Review: A Reckoning in the Back Country by Terry Shames

A Reckoning in the Back Country by Terry Shames is the seventh book in the Samuel Craddock Mystery series, where acting Police Chief Samuel Craddock investigates the murder of a visiting physician, whose mangled body is found in the woods (available January 9, 2018).

Do you remember the book that got you to fall in love with a genre? I honestly don’t remember which exact Nancy Drew novel made me a mystery fan forever at the tender age of 8, but now that I’m older and better at cataloguing my reading, I can say with certainty that Terry Shames’s A Reckoning in the Back Country has opened my eyes fully to the charms of the small-town police chief mystery series.

I think a large part of why this—of all the books about small-town policing that I have read and enjoyed to date—has given me a newfound appreciation of the subgenre is how authentic it reads, in large part because it refuses to traffic in tropes. Our hero, Samuel Craddock, is an older, widowed white man in the small Texas town of Jarrett Creek. His female neighbors dote on him, though he’s officially dating an emotionally damaged recent divorcee. His office is small: just him and three deputies, one of whom is temporary. Par for the course, so far.

But Samuel is as large-minded as he is large-hearted; he’s aware of the racism and sexism of others and navigates these in a way that makes him one of the best allies of minority characters in contemporary fiction. He isn’t a ladies man, despite the romantic entanglements that arise in this novel, and he seems realistically confounded by the women in his life even as he refuses to condescend to them. His favorite deputy is the alternately tough and charming Latina Maria Trevino, whom he’s mentoring in hopes of encouraging her to stay in Jarrett Creek permanently. And though he’s smart and conscientious and good at his job, he knows when to ask for help:

I was planning to call the Department of Public Safety first thing, and they’ve beaten me to the punch. The man on the phone is my old pal with the Texas Rangers, Luke Shoppe. “I believe your ears must have been burning yesterday, and not in a good way,” he says.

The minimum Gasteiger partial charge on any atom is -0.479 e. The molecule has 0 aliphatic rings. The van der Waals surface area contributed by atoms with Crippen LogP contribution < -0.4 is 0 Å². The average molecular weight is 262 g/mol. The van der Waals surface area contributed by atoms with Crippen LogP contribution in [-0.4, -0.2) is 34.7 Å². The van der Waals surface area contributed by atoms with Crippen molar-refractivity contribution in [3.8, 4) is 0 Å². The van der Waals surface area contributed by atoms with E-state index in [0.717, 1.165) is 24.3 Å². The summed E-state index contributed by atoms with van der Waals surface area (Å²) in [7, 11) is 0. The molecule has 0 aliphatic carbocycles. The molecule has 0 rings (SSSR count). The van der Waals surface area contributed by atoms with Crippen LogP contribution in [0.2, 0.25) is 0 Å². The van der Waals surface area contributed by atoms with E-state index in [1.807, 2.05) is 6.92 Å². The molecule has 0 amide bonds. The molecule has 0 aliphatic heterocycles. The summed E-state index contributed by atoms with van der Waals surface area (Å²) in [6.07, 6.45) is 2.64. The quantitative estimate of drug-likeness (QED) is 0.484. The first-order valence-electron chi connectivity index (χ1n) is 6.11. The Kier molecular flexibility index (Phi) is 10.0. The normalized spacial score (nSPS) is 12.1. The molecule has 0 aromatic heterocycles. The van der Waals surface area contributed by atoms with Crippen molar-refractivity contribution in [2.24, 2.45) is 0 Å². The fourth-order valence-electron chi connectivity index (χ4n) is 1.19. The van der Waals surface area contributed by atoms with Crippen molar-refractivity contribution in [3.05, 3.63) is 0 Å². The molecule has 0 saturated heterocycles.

“Schoppe, I thought you were going to retire. Did they hire you to maintain the gossip channel?”

“Don’t change the subject. Sounds like we’re going to have to send somebody over there to solve the murder of that man out at the lake. Looks like you’re not as up to the task as I thought you’d be.”

“I’m not up to it as much as I thought I would be either. I’m stumped. But I’m not going to let my ego run away with me. I was going to call over to the county this morning and ask for some help. It’s taking more resources than I’ve got.”

There’s none of the territorial rubbish you often get from books where different jurisdictions bump shoulders because Samuel sincerely believes in seeing justice done. And even when he decides to go ahead with the case instead of handing it over, it’s because he has better reason than just ego. Samuel Craddock is easily one of the best fictional lawmen I’ve ever had the privilege of reading about. 

So here, in the seventh book of his namesake series, he’s investigating the disappearance of a vacationing doctor. Dr. Lewis Wilkins is in town for the upcoming Thanksgiving holiday when his wife reports him missing. Soon after, a body is discovered viciously mauled in the woods. As Samuel investigates the man’s past and present, he finds himself uncomfortably drawn back into the world of dogfighting. While still a boy, Samuel was brought to a dogfighting arena by his good-for-nothing father, an experience that scarred him for life:

In my memory it’s hard to pick out what was worse, the fury of the dogs, massive beasts with their ears clipped, who went after each other making hardly a sound, all their energy going into tearing each other to pieces; or the brutal whoops and hollers and snarls of the men who had bet on them. They screamed, urging their dogs to fight even after they were bleeding and torn. The rank smell of cigarette smoke blended with the odor of sweat and blood. Money changed hands out in the open, and more than one fistfight broke out over whether a dog had been pulled too early. After a couple of fights in which dogs were carried or dragged bleeding from the ring, I told my daddy I wanted to leave. He’d have none of it.

I managed not to disgrace myself by crying or puking, but I couldn’t control trembling. It was the longest day of my young life, and the day I knew that my daddy did not have my best interest in mind.

Along the way, Samuel also manages to pick up a puppy that, despite his protests, he swiftly becomes attached to. Now, I’ve read tons of mysteries that feature adorable pet sidekicks, but this was definitely the least cloying, most convincing depiction of that special bond between person and pet.

I honestly can’t remember the last time I read a book at once so sympathetic and spare. Terry Shames balances the fullness of her ideas with lean prose that perfectly fits her subject and the characters she brings to life so vividly. While I’m sorry that I've never encountered this series before now, I am glad that I have the previous six novels to enjoy while I eagerly wait for the next installment to arrive.

 

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Doreen Sheridan is a freelance writer living in Washington, D.C. She microblogs on Twitter @dvaleris.

Read all posts by Doreen Sheridan for Criminal Element.

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